For some of those that know me, they may find it hard to believe that I truly consider myself more of an introvert. But if you don’t believe me, ask my husband! However, over time I feel like I’ve figured out the extrovert part and can sit comfortably in that space when the timing is right and I’m so glad that I have. I’ve met so many great people and learned so many new things just by getting out there and starting and participating in conversations, whether at networking events, kid’s activities, tradeshows, etc. Getting that conversation started doesn’t always come natural for everyone. You know who you are – don’t worry, you aren’t alone! While I’m not going to claim to be an expert of small talk, here are a few things that I’ve found helpful over time.
1. Look for small groups of people to interact with if possible. If you get in with a group, it can be easier to jump in on conversations that are already taking place. Also, you are likely to have more to talk about and possibly in common when there are several people to contribute to the conversation.
Working toward securing an internship? If you’ve done this before, you know that you likely won’t get an internship without going through some sort of interview. Whether that is a phone interview, video interview or an in-person interview, being prepared to answer some of the most common intern interview questions can get you to the next step. Here are my five favorite interview questions for interns and what I’m hoping to learn from the candidate when asking them.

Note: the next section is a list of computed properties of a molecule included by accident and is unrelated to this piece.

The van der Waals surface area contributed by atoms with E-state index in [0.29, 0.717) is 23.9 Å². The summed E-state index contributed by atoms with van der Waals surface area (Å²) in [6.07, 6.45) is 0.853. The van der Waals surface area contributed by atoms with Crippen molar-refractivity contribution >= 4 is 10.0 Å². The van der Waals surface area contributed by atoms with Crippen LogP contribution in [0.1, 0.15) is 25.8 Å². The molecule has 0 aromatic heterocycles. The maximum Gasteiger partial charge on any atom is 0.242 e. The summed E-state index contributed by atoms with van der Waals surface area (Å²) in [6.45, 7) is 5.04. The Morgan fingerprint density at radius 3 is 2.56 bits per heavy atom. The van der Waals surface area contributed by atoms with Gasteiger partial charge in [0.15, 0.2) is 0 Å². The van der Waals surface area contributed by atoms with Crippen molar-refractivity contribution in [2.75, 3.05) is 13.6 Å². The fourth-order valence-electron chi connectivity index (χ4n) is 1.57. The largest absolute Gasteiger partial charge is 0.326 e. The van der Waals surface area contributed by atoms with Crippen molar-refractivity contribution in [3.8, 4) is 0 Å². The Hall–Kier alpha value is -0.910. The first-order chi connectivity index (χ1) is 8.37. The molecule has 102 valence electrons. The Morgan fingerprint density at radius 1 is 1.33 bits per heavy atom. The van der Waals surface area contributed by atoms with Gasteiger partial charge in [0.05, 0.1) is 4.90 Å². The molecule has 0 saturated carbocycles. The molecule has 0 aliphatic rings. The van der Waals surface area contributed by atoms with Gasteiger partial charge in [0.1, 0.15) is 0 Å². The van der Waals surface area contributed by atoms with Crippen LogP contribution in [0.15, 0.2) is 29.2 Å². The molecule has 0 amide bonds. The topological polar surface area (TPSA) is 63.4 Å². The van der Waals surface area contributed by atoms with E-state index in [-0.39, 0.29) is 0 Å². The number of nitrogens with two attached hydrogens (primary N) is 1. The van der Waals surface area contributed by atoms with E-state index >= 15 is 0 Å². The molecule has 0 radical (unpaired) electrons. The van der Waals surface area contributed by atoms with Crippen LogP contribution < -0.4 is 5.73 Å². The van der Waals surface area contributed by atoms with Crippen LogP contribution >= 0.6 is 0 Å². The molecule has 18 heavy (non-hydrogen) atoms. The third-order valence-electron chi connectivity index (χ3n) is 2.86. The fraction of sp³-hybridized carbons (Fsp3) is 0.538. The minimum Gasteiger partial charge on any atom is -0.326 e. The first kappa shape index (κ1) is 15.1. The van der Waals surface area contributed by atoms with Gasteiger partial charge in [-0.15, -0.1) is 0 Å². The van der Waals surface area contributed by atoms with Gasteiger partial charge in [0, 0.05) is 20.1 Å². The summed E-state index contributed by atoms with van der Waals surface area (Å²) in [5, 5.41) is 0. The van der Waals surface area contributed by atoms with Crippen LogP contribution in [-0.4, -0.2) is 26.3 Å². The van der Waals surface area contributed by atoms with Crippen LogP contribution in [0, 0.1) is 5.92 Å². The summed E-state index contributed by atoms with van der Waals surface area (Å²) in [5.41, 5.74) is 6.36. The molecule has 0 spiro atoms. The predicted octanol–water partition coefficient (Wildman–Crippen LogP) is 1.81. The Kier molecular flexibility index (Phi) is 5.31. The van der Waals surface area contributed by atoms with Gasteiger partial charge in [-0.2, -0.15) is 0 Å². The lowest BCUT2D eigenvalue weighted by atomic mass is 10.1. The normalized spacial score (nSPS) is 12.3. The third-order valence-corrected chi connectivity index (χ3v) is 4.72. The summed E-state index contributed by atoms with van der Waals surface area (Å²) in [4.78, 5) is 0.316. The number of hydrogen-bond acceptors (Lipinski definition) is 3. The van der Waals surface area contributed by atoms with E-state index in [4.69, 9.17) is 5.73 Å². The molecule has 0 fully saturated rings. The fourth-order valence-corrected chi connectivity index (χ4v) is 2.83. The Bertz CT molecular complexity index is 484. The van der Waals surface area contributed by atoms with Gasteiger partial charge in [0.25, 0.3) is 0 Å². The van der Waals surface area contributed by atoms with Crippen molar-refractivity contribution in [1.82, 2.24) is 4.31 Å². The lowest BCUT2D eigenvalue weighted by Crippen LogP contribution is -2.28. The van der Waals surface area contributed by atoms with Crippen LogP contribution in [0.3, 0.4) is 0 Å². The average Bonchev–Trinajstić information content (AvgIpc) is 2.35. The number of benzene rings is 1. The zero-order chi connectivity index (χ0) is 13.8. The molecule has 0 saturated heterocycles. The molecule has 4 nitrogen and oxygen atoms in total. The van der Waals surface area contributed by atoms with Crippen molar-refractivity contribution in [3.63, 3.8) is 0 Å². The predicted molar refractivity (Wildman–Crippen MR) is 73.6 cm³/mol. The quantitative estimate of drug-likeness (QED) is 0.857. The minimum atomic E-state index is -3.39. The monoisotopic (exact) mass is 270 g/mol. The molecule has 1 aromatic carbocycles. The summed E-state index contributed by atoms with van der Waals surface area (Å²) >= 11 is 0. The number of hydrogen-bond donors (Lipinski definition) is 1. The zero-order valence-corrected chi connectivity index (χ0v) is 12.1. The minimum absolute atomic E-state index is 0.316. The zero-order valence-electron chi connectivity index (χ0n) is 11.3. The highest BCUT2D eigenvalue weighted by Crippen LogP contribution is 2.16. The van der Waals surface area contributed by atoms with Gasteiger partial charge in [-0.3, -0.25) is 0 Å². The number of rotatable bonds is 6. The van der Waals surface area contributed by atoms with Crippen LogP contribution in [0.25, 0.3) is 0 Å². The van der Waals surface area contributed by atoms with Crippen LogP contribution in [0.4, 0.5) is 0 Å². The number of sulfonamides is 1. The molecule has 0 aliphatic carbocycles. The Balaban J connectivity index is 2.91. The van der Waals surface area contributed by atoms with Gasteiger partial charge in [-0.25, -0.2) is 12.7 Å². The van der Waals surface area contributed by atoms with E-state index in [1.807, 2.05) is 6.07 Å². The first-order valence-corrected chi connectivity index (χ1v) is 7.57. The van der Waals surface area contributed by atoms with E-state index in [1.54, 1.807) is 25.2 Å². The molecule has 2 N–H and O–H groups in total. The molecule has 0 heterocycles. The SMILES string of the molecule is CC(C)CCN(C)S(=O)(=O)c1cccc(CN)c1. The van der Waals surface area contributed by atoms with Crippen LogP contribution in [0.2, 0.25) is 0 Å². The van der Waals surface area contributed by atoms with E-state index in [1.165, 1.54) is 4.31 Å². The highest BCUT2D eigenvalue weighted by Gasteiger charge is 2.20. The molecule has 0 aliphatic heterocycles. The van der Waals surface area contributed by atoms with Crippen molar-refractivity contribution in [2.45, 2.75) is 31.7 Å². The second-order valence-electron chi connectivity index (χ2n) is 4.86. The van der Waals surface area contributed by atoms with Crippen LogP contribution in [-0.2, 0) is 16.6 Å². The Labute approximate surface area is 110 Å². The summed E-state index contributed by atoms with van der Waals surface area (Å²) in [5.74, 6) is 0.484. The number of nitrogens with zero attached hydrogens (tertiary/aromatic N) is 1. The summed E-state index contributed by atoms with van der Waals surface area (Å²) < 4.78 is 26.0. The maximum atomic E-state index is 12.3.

1. Tell me about yourself.
Doesn’t every interview usually start with this? The response to this question sets the stage. Unfortunately, most interviewers know within a matter of minutes if a candidate is going to work out or not, so make sure to pay attention to this question. You don’t want the response scripted but you can have a pretty good outline to follow. Keep the response concise – two minutes or so. Don’t regurgitate your resume, but rather highlight the things from it that make you a good fit for the role. Tell why you are excited about the position and sell yourself as the best candidate!
Sometimes the simplest of gestures can have huge impact. That certainly can be said for a thank you and follow-up after an interview. While most would think saying thank you is standard, in today’s world it often gets overlooked. However, employers are watching and in a tight candidate search, the time writing a quick interview thank you can put you above the competition.